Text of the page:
= Orth→NonStr-id≡id _
NonStr→Orth→NonStr idₙ (strict δ) = Strict→Orth→NonStr δ NonStr→Orth→NonStr
```

In *Cubical Agda* we can promote the above isomorphism to an equality.

```
: (n ⊑ₒ m) ≡ (n ⊑ₙ m)
Orth≡NonStr-pointwise = isoToPath
Orth≡NonStr-pointwise (iso Orth→NonStr NonStr→Orth NonStr→Orth→NonStr Orth→NonStr→Orth)
: Orth ≡ NonStr
Orth≡NonStr = Orth≡NonStr-pointwise {n} {m} i Orth≡NonStr i n m
```

But are they still the same?

Even the types are the same, are the operations we defined on them the same? We still need to show that the operations give the same results.

I'll define a simplified "category operations" type, with an identity and a composition:

```
: (ℕ → ℕ → Type) → Type
CatOps _↝_
CatOps = (∀ {n} → n ↝ n) -- identity
(∀ {n m p} → n ↝ m → m ↝ p → n ↝ p ) -- composition ×
```

Orthodox category ops are:

```
: CatOps Orth
CatOps-Orth = idₒ , _⦂ₒ_ CatOps-Orth
```

And NonStr ops are:

```
: CatOps NonStr
CatOps-NonStr = idₙ , _⦂ₙ_ CatOps-NonStr
```

And we can show transport orthodox ops along `Orth≡NonStr`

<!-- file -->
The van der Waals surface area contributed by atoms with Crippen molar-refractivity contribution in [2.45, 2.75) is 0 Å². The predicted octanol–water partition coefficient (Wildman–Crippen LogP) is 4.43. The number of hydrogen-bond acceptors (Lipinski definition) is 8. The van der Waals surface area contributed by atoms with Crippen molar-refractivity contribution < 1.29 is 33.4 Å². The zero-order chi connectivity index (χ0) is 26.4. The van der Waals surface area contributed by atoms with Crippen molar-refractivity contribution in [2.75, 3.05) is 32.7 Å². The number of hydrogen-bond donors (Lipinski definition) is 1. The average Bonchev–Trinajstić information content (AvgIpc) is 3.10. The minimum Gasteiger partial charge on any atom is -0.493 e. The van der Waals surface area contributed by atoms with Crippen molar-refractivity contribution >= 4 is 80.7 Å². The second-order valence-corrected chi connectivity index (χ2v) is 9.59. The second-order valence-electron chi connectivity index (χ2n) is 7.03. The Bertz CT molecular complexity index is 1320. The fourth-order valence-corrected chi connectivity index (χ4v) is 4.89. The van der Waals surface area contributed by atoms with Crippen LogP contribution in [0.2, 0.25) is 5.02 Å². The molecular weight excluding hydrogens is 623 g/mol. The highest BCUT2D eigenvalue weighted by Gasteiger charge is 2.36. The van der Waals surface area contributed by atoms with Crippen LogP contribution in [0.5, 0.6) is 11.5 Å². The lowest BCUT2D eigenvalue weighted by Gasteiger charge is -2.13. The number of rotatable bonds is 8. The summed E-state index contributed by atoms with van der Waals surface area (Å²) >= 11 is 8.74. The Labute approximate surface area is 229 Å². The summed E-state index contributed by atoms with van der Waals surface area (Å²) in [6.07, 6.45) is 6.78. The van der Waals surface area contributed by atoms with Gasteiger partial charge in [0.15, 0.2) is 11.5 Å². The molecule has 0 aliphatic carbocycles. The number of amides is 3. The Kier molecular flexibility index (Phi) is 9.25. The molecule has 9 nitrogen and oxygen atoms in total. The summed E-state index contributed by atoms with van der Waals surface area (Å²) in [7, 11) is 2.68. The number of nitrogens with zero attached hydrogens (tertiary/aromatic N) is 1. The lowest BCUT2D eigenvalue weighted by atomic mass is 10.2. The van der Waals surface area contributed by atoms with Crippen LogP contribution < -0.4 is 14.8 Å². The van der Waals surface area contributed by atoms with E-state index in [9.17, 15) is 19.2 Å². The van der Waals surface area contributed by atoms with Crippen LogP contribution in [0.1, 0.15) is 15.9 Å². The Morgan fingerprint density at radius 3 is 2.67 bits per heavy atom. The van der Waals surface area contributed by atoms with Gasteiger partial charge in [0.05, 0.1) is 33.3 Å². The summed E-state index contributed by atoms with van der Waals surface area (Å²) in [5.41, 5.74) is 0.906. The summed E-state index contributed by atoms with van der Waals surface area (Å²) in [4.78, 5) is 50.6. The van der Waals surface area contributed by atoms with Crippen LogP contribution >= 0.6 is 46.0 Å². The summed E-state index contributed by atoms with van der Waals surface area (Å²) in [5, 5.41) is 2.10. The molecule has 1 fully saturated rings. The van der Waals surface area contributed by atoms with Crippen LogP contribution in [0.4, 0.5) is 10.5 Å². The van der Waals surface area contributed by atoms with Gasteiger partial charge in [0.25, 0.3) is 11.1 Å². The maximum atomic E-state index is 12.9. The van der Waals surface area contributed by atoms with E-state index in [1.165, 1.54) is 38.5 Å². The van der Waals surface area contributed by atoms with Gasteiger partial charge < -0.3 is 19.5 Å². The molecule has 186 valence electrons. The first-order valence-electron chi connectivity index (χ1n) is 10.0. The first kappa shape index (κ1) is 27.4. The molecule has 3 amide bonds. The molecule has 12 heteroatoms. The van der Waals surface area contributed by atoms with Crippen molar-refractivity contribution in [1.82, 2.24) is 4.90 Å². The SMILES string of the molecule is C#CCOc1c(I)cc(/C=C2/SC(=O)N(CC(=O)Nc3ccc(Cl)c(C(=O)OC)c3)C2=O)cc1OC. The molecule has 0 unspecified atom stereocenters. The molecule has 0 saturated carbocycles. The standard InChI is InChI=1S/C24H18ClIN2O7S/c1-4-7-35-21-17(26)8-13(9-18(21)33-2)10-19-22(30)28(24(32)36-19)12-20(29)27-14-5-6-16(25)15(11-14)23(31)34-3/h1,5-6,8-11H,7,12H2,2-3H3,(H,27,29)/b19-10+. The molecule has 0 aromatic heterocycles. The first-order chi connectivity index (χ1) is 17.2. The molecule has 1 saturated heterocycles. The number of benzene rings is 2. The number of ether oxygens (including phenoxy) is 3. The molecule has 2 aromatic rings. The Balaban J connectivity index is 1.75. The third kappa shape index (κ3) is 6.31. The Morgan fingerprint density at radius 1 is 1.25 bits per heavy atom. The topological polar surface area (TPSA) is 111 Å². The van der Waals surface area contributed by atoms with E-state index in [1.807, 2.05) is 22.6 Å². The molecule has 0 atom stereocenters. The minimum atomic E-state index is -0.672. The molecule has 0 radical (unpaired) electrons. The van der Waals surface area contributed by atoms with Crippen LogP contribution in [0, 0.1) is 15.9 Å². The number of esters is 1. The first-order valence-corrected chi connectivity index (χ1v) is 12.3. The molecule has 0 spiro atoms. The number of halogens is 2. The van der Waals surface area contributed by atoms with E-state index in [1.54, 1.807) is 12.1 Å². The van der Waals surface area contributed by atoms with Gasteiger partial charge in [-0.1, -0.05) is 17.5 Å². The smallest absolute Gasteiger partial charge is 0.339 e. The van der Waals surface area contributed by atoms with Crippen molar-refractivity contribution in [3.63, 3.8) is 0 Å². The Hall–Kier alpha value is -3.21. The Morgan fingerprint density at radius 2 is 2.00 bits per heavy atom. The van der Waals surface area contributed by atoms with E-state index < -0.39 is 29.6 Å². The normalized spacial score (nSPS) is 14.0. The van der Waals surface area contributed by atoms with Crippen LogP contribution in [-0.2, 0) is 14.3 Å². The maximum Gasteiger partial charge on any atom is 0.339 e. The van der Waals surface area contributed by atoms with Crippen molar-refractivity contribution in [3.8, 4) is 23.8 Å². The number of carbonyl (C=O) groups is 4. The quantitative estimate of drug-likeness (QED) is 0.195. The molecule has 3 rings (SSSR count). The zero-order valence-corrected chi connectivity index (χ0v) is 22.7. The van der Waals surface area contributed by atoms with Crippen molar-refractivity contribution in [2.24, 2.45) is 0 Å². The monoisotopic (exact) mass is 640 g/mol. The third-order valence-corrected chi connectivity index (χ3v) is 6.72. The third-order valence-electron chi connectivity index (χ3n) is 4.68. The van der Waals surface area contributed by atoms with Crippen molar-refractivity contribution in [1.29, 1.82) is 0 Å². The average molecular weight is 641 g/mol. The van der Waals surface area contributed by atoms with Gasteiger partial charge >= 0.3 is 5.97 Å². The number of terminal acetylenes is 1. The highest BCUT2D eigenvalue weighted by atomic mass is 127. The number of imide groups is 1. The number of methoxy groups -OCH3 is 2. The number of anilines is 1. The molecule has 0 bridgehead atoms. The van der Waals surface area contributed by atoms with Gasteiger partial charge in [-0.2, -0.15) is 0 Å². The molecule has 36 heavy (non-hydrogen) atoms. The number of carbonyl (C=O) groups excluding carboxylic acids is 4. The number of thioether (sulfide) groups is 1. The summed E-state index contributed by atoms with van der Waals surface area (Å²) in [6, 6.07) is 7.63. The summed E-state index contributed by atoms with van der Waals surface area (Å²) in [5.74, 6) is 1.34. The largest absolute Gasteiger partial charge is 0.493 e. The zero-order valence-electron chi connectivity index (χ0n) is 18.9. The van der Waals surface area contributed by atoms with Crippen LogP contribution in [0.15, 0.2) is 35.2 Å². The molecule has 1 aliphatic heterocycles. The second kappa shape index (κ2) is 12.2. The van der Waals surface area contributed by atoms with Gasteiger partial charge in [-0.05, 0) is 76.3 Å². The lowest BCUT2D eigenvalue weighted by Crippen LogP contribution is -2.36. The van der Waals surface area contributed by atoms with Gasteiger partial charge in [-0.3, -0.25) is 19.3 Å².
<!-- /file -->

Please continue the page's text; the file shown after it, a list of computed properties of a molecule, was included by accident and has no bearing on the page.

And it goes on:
to get other variant

```
: CatOps NonStr
CatOps-NonStrₜ = subst CatOps Orth≡NonStr CatOps-Orth CatOps-NonStrₜ
```

The goal is to show that all these are equal.

First We can construct a path between two `CatOps NonStr`

structures,

For identity part we need identity homomorphism:

```
: Orth→NonStr idₒ ≡ idₙ {n}
Orth→NonStr-id {zero} = refl
Orth→NonStr-id {suc n} = cong keepₙ (Orth→NonStr-id {n}) Orth→NonStr-id
```

Then we can extract the transported identity, and show it is the same as `idₙ`

:

```
: n ⊑ₙ n
idₙₜ = fst CatOps-NonStrₜ
idₙₜ
: idₙₜ ≡ idₙ {n}
idₙₜ≡idₙ = transportRefl (Orth→NonStr idₒ) ∙ Orth→NonStr-id idₙₜ≡idₙ
```

The composition is slightly more complicated.

```
: (δ₁ : n ⊑ₙ m) → (δ₂ : m ⊑ₙ p)
skip-⦂ₙ → skipₙ (δ₁ ⦂ₙ δ₂) ≡ (δ₁ ⦂ₙ skipₙ δ₂)
= refl
skip-⦂ₙ idₙ idₙ (strict _) idₙ = refl
skip-⦂ₙ (strict _) = refl
skip-⦂ₙ idₙ (strict _) (strict _) = refl
skip-⦂ₙ
: (δ₁ : n ⊑ₙ m) (δ₂ : m ⊑ₙ p)
skip-keep-⦂ₙ → skipₙ (δ₁ ⦂ₙ δ₂) ≡ (skipₙ δ₁ ⦂ₙ keepₙ δ₂)